Rachel Montpelier Professor Counihan

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Rachel Montpelier

Professor Counihan

English 200W, Section 1

December 8, 2011

The Irony of Affection in “To Da-Duh, in Memoriam”

Sometimes within literature the narrator will tell a story in flashback, as if he or she is reflecting on his or her life of the past. This is the case within the short story “To Da-Duh, in Memoriam.” The narrator looks back upon her visit to Barbados as a young girl and reminisces about her relationship with her grandmother, Da-Duh. Although the narrator and her grandmother come from completely different worlds and seemingly have nothing in common, they manage to forge a connection and create a tenuous bond, which is against the odds. Paule Marshall’s story, “To Da-Duh, in Memoriam,” uses tone and characterization in order to identify the main differences between the narrator and Da-Duh and to demonstrate the irony of how two polar-opposite people can form an emotional bond and find affection for each other.

The story first makes use of the narrator and Da-Duh’s respective physical appearances in order to show the contrast between the two characters. The text defines Da-Duh as a woman with “an intense, unrelenting struggle between her back which was beginning to bend ever so slightly under the weight of her eighty-odd years and the rest of her” (Marshall 2182). Also, Da-Duh has “ruined skin and deep wells at the temple and jaw” and eyes that are “alive, unnervingly so for one so old” (Marshall 2183). These descriptions characterize Da-Duh as a very old woman, but they also imply that she has some fight left in her. Her “alive” eyes suggest that the woman is wise and is very aware, despite the fact that she is old. Also, the “struggle” that rests on her back hints to the reader that Da-Duh has faced many obstacles and experiences in her life and that they have taken their toll on her body and points to Da-Duh’s stubborn loyalty to the natural beauty of her home, in defiance to her daughter’s industrial home. On the other hand, the narrator is a young child when she visits her grandmother. She is nine years old and must look up in order to make eye contact with her family (Marsahll 2182). When she first encounters Da-Duh, the narrator has a “fierce look” that her grandmother recognizes (Marshall 2183). The story identifies the narrator as a little girl in order to demonstrate how she and her Da-Duh are seemingly opposites of one another. However, despite the gap in age and the difference in physical appearance, their first encounter identifies the connection between Da-Duh and her granddaughter. In the narrator’s eyes, “Da-Duh had recognized [her] small strength—and this was all [she] ever asked of the adults” (Marsahll 2183). This passage demonstrates the new relationship between the two characters. The old woman, who has obviously been a fighter her whole life, recognizes that the narrator has spunk and courage, as well. The two realize that they might have something in common and begin to form an emotional connection. This connection between the old woman and her young granddaughter demonstrates the irony that makes up the story. Despite the obvious differences between them, the narrator and Da-Duh begin to form an attachment and recognize the similarities between them.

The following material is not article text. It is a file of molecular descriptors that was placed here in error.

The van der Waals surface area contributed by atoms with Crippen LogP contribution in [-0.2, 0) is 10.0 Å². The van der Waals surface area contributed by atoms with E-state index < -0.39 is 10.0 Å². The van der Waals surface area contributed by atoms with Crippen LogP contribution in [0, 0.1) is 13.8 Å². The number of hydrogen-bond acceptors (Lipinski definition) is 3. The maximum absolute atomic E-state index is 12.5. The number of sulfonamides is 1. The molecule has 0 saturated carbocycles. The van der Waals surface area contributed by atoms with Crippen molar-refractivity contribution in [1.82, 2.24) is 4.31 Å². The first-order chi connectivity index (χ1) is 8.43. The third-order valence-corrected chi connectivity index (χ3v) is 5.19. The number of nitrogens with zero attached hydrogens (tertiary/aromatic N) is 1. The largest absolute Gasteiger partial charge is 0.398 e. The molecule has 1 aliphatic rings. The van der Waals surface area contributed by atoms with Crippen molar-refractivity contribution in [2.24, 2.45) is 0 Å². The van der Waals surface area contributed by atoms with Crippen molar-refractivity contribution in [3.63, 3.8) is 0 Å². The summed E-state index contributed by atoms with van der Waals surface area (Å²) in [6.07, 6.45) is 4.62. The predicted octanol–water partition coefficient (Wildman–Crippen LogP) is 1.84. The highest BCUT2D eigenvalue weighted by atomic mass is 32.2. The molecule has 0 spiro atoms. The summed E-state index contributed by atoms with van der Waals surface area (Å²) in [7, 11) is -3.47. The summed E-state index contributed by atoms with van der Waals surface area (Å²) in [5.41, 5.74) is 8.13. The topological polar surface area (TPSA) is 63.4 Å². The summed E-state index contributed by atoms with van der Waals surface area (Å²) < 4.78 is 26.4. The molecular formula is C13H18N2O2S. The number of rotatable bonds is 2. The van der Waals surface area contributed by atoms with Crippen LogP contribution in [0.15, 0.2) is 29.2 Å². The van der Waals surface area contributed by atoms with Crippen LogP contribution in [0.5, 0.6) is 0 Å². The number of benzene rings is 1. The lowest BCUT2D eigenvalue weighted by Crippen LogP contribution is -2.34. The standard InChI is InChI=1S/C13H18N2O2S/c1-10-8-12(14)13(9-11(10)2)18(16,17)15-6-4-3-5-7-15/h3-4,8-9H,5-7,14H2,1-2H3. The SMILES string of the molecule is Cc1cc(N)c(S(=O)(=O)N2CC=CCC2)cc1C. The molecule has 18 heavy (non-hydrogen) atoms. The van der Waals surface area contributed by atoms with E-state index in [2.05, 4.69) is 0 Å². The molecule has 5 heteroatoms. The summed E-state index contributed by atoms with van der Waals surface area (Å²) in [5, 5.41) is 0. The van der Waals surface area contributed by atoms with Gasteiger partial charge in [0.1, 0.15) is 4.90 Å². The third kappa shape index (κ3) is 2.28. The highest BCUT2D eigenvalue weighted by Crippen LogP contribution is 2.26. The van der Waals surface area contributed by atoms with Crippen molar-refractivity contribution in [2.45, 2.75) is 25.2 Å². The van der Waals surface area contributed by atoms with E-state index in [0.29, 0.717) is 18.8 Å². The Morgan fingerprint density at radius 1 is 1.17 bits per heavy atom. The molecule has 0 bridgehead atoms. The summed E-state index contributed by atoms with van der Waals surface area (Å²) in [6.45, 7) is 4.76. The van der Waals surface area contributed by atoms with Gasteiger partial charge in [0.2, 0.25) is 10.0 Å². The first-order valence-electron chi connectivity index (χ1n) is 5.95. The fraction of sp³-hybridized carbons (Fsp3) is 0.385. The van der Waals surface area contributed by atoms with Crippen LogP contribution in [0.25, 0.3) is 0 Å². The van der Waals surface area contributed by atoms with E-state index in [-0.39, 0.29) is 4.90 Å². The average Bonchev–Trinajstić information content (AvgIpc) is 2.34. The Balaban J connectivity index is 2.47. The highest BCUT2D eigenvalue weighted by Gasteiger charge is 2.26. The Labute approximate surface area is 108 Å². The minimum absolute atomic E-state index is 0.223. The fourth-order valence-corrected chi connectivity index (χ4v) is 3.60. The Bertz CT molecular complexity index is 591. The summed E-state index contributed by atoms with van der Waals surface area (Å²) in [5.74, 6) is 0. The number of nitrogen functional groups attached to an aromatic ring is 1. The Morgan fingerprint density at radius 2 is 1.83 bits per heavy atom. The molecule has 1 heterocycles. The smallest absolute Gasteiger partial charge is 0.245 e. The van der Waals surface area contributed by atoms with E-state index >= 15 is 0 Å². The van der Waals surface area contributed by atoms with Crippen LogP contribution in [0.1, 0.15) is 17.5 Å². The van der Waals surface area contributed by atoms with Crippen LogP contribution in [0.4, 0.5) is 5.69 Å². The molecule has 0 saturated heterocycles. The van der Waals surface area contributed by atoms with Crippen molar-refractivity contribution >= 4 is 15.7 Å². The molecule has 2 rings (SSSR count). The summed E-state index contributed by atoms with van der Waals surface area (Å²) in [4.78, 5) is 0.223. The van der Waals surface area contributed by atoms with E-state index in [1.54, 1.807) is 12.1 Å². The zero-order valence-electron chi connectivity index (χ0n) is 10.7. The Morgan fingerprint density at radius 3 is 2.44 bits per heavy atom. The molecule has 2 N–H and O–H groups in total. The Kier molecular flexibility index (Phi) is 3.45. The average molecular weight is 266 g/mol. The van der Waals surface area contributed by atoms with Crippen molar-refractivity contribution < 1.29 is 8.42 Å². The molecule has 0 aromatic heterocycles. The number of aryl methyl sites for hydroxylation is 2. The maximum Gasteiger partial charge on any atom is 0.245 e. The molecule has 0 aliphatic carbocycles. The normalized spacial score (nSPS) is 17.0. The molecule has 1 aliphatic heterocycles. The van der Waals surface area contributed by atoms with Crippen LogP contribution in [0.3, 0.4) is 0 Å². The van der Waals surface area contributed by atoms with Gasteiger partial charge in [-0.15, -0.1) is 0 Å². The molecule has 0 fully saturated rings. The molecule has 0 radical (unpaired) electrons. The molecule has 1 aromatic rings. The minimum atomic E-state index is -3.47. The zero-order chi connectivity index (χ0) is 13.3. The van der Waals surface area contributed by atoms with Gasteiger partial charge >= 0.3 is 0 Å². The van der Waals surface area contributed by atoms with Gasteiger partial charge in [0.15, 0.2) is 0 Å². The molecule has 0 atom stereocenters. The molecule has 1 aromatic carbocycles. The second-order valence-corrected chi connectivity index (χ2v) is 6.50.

In addition to labeling the physical differences between Da-Duh and the speaker, the short story also identifies how the two characters are completely foreign to each other, since Da-Duh is from Barbados and the narrator is a native of New York. Throughout the story, the two constantly compare their respective homes in competition. While each character hopes that her home is better, both of them still accept the other’s opinion. For example, as Da-Duh shows the speaker around the island, she introduces her to the natural fauna and says, “This is a mango. I know you don’t have anything like these in New York” (Marshall 2185). Da-Duh’s tone is matter-of-fact, as if nobody would ever think about arguing with her. The narrator realizes her grandmother is right about New York and decides to retaliate with tales of her own homeland. The narrator tells Da-Duh “not only what snow in the city was like, but what it would be like here, in her perennial summer kingdom” (Marshall 2186). The narrator’s tone is very nonchalant, as if making this point to her grandmother is not a big deal. Instead of being angry at her granddaughter, Da-Duh is more surprised and intrigued about her granddaughter’s willingness to defend her home. Once again, these passages demonstrate how very different the two characters are, but also identify the new relationship that they are forming. Also, the similarity in the two characters’ tones suggests that they are ultimately alike. It is ironic that two people who come from such different places like New York and Barbados could be able to brag about their homes but still find respect and admiration for the other.